(This is part XII and the final part of this series on energy. We hope it helped the reader better understand the issues facing our country and our state as we endeavor to tackle the problem of providing our citizens and our businesses with their energy needs.)
* Some natural gas and oil resources are located in semi-porous or non-porous rocks that don’t allow the fuel to freely flow when accessed through drilling. Such fuels are often found in shale formations and are referred to as “tight oil” and “tight gas.” These resources can be extracted by using a combination of technologies known as horizontal drilling and hydraulic fracturing.   
* Horizontal drilling involves penetrating the ground vertically (like traditional drilling) and then turning horizontally in order to drill along the layer that contains the fossil fuel resources. This method of drilling exposes more of the fossil fuel resources to the bore of each well, thus increasing yields and decreasing the surface footprint of drilling operations. 
* Horizontal drilling was first successfully employed in 1929 and has been used commercially since the late 1980’s. By 1990, more than 1,000 horizontal wells were drilled worldwide, almost all for the purpose of extracting crude oil.
* Hydraulic fracturing or fracking involves injecting fluids at high pressures from the bore of a well into the layer that contains the fossil fuel resources. This process creates fractures in the rock, which allows the fuels to flow to the bore of the well. The fluids used for fracking typically contain sand or ceramic beads that serve to hold open the fractures after they have been created. This fluid also contains varying chemicals that are used for purposes such as preventing pipe corrosion.  (A detailed description of the process is shown in the video below.)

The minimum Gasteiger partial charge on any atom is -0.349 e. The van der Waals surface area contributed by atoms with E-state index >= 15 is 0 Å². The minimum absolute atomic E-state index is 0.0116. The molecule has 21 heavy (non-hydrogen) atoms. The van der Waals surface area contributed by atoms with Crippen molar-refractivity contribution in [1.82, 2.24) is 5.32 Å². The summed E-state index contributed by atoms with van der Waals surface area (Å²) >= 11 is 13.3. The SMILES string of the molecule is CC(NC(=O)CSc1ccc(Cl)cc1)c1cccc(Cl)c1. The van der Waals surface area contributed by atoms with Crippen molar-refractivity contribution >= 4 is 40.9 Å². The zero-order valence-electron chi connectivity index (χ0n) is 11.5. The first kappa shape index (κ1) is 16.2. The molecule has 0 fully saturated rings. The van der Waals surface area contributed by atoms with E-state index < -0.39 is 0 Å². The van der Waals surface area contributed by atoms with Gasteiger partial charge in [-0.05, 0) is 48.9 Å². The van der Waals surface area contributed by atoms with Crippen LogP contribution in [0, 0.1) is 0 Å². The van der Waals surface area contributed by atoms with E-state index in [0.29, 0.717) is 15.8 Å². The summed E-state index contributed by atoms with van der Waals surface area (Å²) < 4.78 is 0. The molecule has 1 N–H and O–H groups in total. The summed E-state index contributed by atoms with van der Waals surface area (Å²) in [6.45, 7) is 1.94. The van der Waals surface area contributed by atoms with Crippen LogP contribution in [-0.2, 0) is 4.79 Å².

* Hydraulic fracturing was first successfully employed to drill for oil in 1947 and has been used commercially since the 1950’s. By 1955, more than 100,000 fracking treatments were performed. In the 1980’s and early 1990’s, Texas oilman George Mitchell refined the process of fracking to extract natural gas from shale in a cost-effective manner.
* In the early 2000’s, horizontal drilling coupled with hydraulic fracturing became widely used to extract tight gas. In the mid-2000’s, the combination of these technologies also became widely used to extract tight oil.   The process for extracting natural gas is shown in this video:
* From 2005 to 2015, U.S. natural gas production increased by 50%, primarily due to the use of horizontal drilling coupled with hydraulic fracturing in shale formations.   
* In 2016, the U.S. Energy Information Administration reported that fracking:
- has “allowed the United States to increase its oil production faster than at any time in its history.”
- now produces “about half of total U.S. crude oil production.”
* Per a 2012 U.S. Government Accountability Office (GAO) report:
* The primary concern about fracking is that the fuels it releases from tight formations will migrate to the surface of the earth and contaminate wells and other bodies of water.